Excellent idea!

DeBeers Diamonds
Guest
DeBeers Diamonds

Patents last 20 years

Copyright lasts life+70 or 125 years. Most IP is worthless, mainly we are talking about highly valuable Disney-type franchises.

Trade secrets and trademarks are indefinite. I don’t know how you tax that.

Member

Most IP is worthless, mainly we are talking about highly valuable Disney-type franchises.

Well, if it’s worthless, why not put it in the public domain?

DeBeers Diamonds
Guest
DeBeers Diamonds

I think that is what they call “orphan works”, where the copyright holder is unknown or doesn’t enforce their legal rights with lawsuits.

It would be more effective to charge a renewal fee every 20 years. Putting the copyright up to an auction would be interesting. Imagine if Star Wars was auctioned off every 20 years, with billions paid to the Treasury each time.

Member

I think that is what they call “orphan works”, where the copyright holder is unknown or doesn’t enforce their legal rights with lawsuits. Yes, but that’s slightly different: I was thinking of IPs not being actively used by the proprietor. If you taxed those, you’d put a lot of stuff out there, and not all of it worthless either. It would be more effective to… Yes, good ideas. That way, we would also see if those brands are really as valuable as is claimed. As an aside, I’ve been told that the first Steamboat Willie-toons enter the public domain this… Read more »

DeBeers Diamonds
Guest
DeBeers Diamonds

My layman’s understanding is that only the original animation can be copied, so I guess the drawings and 35MM film. Every time Disney updated it into VHS, DVD, 1080p, 4K, etc; that created a new copyright.

Even if you make a “legal” copy of the film, you can’t really adapt it because they own copyrights and trademarks on all of the other characters and story elements.

One major element of the negotiations with China is to get the white man’s IP laws enforced in Chinese courts. Otherwise you will see gray market China Disney.

Member

I see. But you could still print obscene Steamboat Willie t-shirts and sell them?

Asking for a friend.

DeBeers Diamonds
Guest
DeBeers Diamonds

I don’t know if “Steamboat Willie” is trademarked, if it is a ride at Disney World then it certainly has been TM’d. If you wanted to make shirts saying “Choomboat Willie” then it would become a parody, and presumably exempt. What they would do next is sue you for “trade dress”, where supposedly you were misleading people that your merchandise was actually Disney brand. Historically Disney would claim they are “family-friendly” and making lewd drawings was damaging brand value. Now they would only care about being “woke”. So if you made Mickey Mouse Hitler shirts they’d go nuts. Ideally you… Read more »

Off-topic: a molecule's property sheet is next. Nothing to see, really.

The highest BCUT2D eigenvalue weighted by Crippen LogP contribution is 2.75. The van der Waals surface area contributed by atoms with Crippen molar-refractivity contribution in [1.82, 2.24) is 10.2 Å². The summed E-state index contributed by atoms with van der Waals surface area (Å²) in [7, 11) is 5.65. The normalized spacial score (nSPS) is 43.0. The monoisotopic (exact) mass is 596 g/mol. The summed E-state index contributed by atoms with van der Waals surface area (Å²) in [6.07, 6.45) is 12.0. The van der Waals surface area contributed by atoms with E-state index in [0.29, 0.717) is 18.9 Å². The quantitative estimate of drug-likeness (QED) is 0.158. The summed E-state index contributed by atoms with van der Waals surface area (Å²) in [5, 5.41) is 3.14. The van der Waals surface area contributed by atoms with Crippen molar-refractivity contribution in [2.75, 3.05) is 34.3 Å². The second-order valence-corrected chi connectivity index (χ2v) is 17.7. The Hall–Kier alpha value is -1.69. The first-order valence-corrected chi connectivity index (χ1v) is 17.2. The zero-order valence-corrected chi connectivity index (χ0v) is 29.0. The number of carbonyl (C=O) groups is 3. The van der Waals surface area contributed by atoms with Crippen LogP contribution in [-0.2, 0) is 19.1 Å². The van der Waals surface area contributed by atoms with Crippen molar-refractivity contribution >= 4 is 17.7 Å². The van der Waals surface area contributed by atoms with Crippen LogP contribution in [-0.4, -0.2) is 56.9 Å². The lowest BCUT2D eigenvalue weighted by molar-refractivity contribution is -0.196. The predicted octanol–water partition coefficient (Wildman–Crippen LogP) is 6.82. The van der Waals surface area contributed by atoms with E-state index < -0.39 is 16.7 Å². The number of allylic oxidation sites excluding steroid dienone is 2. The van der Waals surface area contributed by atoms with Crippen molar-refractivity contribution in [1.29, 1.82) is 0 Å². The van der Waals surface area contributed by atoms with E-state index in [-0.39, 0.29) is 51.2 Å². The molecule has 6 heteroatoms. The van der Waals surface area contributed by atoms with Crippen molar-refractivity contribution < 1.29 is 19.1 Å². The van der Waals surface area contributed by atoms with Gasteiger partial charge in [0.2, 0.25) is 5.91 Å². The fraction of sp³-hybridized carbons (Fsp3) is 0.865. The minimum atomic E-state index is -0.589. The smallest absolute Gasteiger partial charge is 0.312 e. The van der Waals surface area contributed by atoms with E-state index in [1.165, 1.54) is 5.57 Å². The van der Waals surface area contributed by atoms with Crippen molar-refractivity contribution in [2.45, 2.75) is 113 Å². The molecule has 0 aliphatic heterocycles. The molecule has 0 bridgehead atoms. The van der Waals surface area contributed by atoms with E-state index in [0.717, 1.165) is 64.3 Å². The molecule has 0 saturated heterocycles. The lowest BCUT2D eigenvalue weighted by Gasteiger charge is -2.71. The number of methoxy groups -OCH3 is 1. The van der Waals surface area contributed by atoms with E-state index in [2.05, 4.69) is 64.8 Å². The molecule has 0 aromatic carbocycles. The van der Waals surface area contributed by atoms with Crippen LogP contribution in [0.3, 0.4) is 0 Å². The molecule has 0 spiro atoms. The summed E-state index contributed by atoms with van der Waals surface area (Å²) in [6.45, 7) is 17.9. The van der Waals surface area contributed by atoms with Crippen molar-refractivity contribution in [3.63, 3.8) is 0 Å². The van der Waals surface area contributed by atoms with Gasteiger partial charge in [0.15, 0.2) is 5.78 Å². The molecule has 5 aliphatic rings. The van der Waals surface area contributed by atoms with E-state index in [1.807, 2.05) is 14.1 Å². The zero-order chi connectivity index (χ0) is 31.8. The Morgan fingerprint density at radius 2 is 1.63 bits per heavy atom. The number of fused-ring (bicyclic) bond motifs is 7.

Member

Hm. There’s my get-rich-quick-scheme busted…

Drake
Guest
Drake

Would “Choomboat Willie” be about Bill Clinton or Obama? Or maybe Bill visiting Barak on a boat?

Member

The purpose of protection of intellectual property is to encourage innovation.
“To promote the Progress of Science and useful Arts, by securing for limited Times to Authors and Inventors the exclusive Right to their respective Writings and Discoveries”

There is no mention of heirs and designees.

There was no intention to, nor authorization of
creating a passive income stream for corporations,

DeBeers Diamonds
Guest
DeBeers Diamonds

One point of the negotiations with China is to get the white man’s IP laws enforced in PRC courts.

When the old copyrights expire, only the drawings and film presumably become public. The VHS, DVD, etc are a new copyright.

A.B. Prosper
Guest
A.B. Prosper

Copyright could easily be reverted back to the original two terms of 14 years if we wished. This would put Disney to a much lower profit margin and as we have the best Congress money can buy its a non starter. Real fixes to US corruption would essentially require dictatorial power and nation that have gone down this route can reduce corruption as some Indian provinces have found out but it can take decades for economic activity to recover if it ever dos Sarbanes Oxley was once such effort here and it killed the IPO for years We’d have to… Read more »

Drake
Guest
Drake

Unrealized capital gains might work better. It would still force Farmer John’s family to sell the farm if it’s near a population center.

Yak-15
Guest
Yak-15

Z-Man takes his tax position after the premise that government’s role is to make policy to benefit its citizens. This is an excellent theoretical vantage point, but in practice is completely off base. Government of the United States is run to the benefit of the can’t-dos at the expense of the can-dos. This typically falls along racial lines and provides the pipeline to siphons whites of their money and feed it to blacks. The tribal reality of government welfare policy, as Z-Man points out, is why everyone of the can-do tribe is completely against taxation. Much of it is wasted… Read more »

Dutch
Guest
Dutch

Yak-15, a couple of thoughts. A lot of those “can’t-dos” are actually “don’t-wanna-dos”. Also, it needs to be made as clear as possible, that half of our population pays for everything, and the other half receives direct benefits of a big chunk of it. You can’t square that circle in a multicultural shared society.

Drake
Guest
Drake

“The welfare state is the oldest con game in the world. First you take people’s money away quietly and then you give some of it back to them flamboyantly.” ― Thomas Sowell